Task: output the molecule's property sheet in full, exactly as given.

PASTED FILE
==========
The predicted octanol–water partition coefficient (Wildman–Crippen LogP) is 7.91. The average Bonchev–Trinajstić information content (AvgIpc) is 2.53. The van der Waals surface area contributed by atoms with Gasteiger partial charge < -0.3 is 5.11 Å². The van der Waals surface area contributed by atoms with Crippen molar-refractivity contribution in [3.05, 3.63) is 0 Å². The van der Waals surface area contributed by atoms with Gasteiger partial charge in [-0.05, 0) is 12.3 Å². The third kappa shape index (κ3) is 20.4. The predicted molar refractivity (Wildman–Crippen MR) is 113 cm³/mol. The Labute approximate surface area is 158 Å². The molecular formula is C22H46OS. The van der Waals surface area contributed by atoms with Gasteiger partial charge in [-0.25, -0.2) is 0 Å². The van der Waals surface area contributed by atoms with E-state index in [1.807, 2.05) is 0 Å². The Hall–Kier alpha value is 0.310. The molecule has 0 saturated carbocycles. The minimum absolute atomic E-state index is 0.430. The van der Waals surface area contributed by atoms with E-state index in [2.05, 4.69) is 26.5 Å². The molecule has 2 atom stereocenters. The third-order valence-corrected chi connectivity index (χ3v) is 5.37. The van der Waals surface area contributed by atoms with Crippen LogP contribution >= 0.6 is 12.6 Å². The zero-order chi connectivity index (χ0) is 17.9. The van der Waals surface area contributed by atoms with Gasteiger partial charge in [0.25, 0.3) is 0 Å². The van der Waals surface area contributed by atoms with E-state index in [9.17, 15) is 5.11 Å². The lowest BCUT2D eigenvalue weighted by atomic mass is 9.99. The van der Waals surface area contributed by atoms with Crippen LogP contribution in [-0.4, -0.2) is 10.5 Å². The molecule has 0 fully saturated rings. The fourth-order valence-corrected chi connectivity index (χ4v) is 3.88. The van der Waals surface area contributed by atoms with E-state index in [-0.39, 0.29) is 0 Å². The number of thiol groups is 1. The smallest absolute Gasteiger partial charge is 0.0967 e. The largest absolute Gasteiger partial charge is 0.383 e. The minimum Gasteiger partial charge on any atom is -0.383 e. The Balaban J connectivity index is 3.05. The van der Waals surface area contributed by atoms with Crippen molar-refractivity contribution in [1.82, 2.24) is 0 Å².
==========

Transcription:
The predicted octanol–water partition coefficient (Wildman–Crippen LogP) is 7.91. The average Bonchev–Trinajstić information content (AvgIpc) is 2.53. The van der Waals surface area contributed by atoms with Gasteiger partial charge < -0.3 is 5.11 Å². The van der Waals surface area contributed by atoms with Crippen molar-refractivity contribution in [3.05, 3.63) is 0 Å². The van der Waals surface area contributed by atoms with Gasteiger partial charge in [-0.05, 0) is 12.3 Å². The third kappa shape index (κ3) is 20.4. The predicted molar refractivity (Wildman–Crippen MR) is 113 cm³/mol. The Labute approximate surface area is 158 Å². The molecular formula is C22H46OS. The van der Waals surface area contributed by atoms with Gasteiger partial charge in [-0.25, -0.2) is 0 Å². The van der Waals surface area contributed by atoms with E-state index in [1.807, 2.05) is 0 Å². The Hall–Kier alpha value is 0.310. The molecule has 0 saturated carbocycles. The minimum absolute atomic E-state index is 0.430. The van der Waals surface area contributed by atoms with E-state index in [2.05, 4.69) is 26.5 Å². The molecule has 2 atom stereocenters. The third-order valence-corrected chi connectivity index (χ3v) is 5.37. The van der Waals surface area contributed by atoms with Crippen LogP contribution >= 0.6 is 12.6 Å². The zero-order chi connectivity index (χ0) is 17.9. The van der Waals surface area contributed by atoms with Gasteiger partial charge in [0.25, 0.3) is 0 Å². The van der Waals surface area contributed by atoms with E-state index in [9.17, 15) is 5.11 Å². The lowest BCUT2D eigenvalue weighted by atomic mass is 9.99. The van der Waals surface area contributed by atoms with Crippen LogP contribution in [-0.4, -0.2) is 10.5 Å². The molecule has 0 fully saturated rings. The fourth-order valence-corrected chi connectivity index (χ4v) is 3.88. The van der Waals surface area contributed by atoms with E-state index in [-0.39, 0.29) is 0 Å². The number of thiol groups is 1. The smallest absolute Gasteiger partial charge is 0.0967 e. The largest absolute Gasteiger partial charge is 0.383 e. The minimum Gasteiger partial charge on any atom is -0.383 e. The Balaban J connectivity index is 3.05. The van der Waals surface area contributed by atoms with Crippen molar-refractivity contribution in [1.82, 2.24) is 0 Å².